ArticlesPlanning for uncertainty: Performance management under COVID-19

March 28, 2021
Companies need a new approach to financial planning and performance management one that informs rapid realignment of plans and actions and ensures organizational resilience. 


by Ankur Agrawal, Kapil Chandra, Matthew Maloney, and Michele Tam

Planning has never been a particularly easy task, but the spread of COVID-19 has made it even more difficult. Finance professionals are used to accuracy, consistency, and relatively predictable planning cycles, not the unclear economic conditions and time horizons of a global pandemic. As one executive told us: “The five-year plan that we would be sending to the board right now is completely out the window. How do we plan in this environment when we don’t know what is going to happen?”

Clearly, companies’ existing plans and assumptions will need to be revised in light of the rapidly changing global health situation, which is creating uneven economic effects across all industries (exhibit). In normal times, financial-planning teams generally use a range of driver- based models for budgeting, forecasting, and root-cause analysis. Over the years, they have likely cultivated their own standard reports and preferred views of information. Few have probably encountered the degrees of uncertainty they’re experiencing now or been asked to conjure up a crystal ball in a matter of days to make the most important decisions their companies have ever faced.

Financial planning and performance management under this unprecedented period of turmoil requires a new, systematic approach, one that will allow the CFO and finance team to quickly alert the company to options emerging as a result of the coronavirus.

Specifically, the financial-planning team should focus on the following five steps: get a clear view of the company’s starting position; build a fact base  and use it to develop a range of scenarios; align on a financial plan with the “direction of travel”; determine best actions and moves; and, finally, identify the “trigger points” that will prompt the business to adjust and adapt forecasts and financial plans with alacrity.

In this period of pandemic, companies are at wildly  different levels of liquidity and risk tolerance.Regardless of their starting points, all of them can use all or various aspects of this five-step  planning process to cut through the uncertainty and make the best possible decisions.
The financial-planning team’s primary responsibility is to help guide the organization through the worst of the crisis—as opposed to the mandate for the plan-ahead team, which is to look beyond the day-to-day of the crisis and develop a view of how the future may unfold. Once the worst has passed, however, there is also an opportunity for the CFO and the finance team to use the crisis as a starting point for deep discussions with businessunit leaders about how the overall planning process may need to change in the next normal.

Get a clear view of the company’s starting position

The company needs a clear view of its starting position in the wake of the pandemic. To get this, it should convene a COVID-19 financial-planning team, supported by a range of cross-functional experts (for instance, in sales and in supply chains). Together, the financial-planning team and cross-functional  experts can build a solid fact base, one that tells a  comprehensive story about historical and current market and financial trends, as well as potential future indicators. The financial plan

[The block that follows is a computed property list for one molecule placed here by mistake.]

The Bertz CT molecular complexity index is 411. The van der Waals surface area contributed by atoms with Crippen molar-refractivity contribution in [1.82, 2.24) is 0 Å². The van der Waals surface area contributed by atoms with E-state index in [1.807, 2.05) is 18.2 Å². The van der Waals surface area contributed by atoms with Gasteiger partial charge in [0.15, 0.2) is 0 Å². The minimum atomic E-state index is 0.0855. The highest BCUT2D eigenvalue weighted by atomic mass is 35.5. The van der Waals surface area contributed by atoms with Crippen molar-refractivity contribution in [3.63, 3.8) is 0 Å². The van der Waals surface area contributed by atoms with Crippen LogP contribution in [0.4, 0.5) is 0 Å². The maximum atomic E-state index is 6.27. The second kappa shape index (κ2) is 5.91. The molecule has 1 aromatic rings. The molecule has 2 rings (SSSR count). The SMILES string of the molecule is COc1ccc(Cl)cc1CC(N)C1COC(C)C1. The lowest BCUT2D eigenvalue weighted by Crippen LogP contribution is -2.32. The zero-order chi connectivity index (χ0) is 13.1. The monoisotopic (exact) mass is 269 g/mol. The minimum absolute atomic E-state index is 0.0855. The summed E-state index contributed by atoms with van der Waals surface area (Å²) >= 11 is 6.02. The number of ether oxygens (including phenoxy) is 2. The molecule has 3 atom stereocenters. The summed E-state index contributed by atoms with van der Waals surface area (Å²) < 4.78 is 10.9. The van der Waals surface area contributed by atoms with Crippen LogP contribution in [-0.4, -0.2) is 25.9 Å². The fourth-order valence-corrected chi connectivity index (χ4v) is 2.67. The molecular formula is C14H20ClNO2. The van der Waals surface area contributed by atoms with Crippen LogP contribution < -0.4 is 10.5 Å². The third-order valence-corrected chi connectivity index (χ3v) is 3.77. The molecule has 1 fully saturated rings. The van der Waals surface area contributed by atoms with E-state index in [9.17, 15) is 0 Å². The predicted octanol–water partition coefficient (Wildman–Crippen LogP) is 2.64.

that the company rolled out in January 2020 can be a good anchor point for this exercise, as it can help to establish any assumptions that will need to change as a result of the pandemic.

The team should build a driver-based model from revenue to cash, looking monthly (or weekly if liquidity is at stake). It should compare the latest trends and the key operational drivers of the business (those inputs that have the most impact) prior to the crisis with the key drivers of the business since the crisis started. What has changed? What specific liquidity risks have emerged? How sensitive are these drivers to current uncertainties in the market? It is also important to look at business drivers within the industry (vendors, customers, and geographies) and how those have changed pre- and postpandemic. The outcome from all this will be a baseline set of facts to compare against emerging
scenarios. These scenarios will become the new “true north” for the financial-planning team and the anchor points of the financial plan for the next 18 months.

Develop a range of scenarios

With a reliable fact base in hand, the financialplanning team should be able to quickly model three or four scenarios for how the pandemic might play out within its industry: a best case (optimistic), a worst case (pessimistic), a momentum case (continue on the current trajectory), and a mostlikely case. In this way, the team can ensure that a breadth of outcomes are being explored; the organization cannot simply pick the middle scenario as the most likely case.

Each scenario must be assessed along three dimensions: depth of the decline, duration of the decline, and the time required to ramp back up. Each scenario must also accurately reflect the company’s starting point: A company experiencing a slight decline in sales as a result of COVID-19 (grocery, for example) may only need to plan for small, nonstructural changes to ensure that it successfully weathers the crisis. By contrast, a company that has lost half of its sales as a result of the pandemic (hospitality, for instance) may need to plan for a revamp of its entire cost structure and even its entire business model. Hence the “best” and “worst” cases will look different for different companies, even in the same industry.

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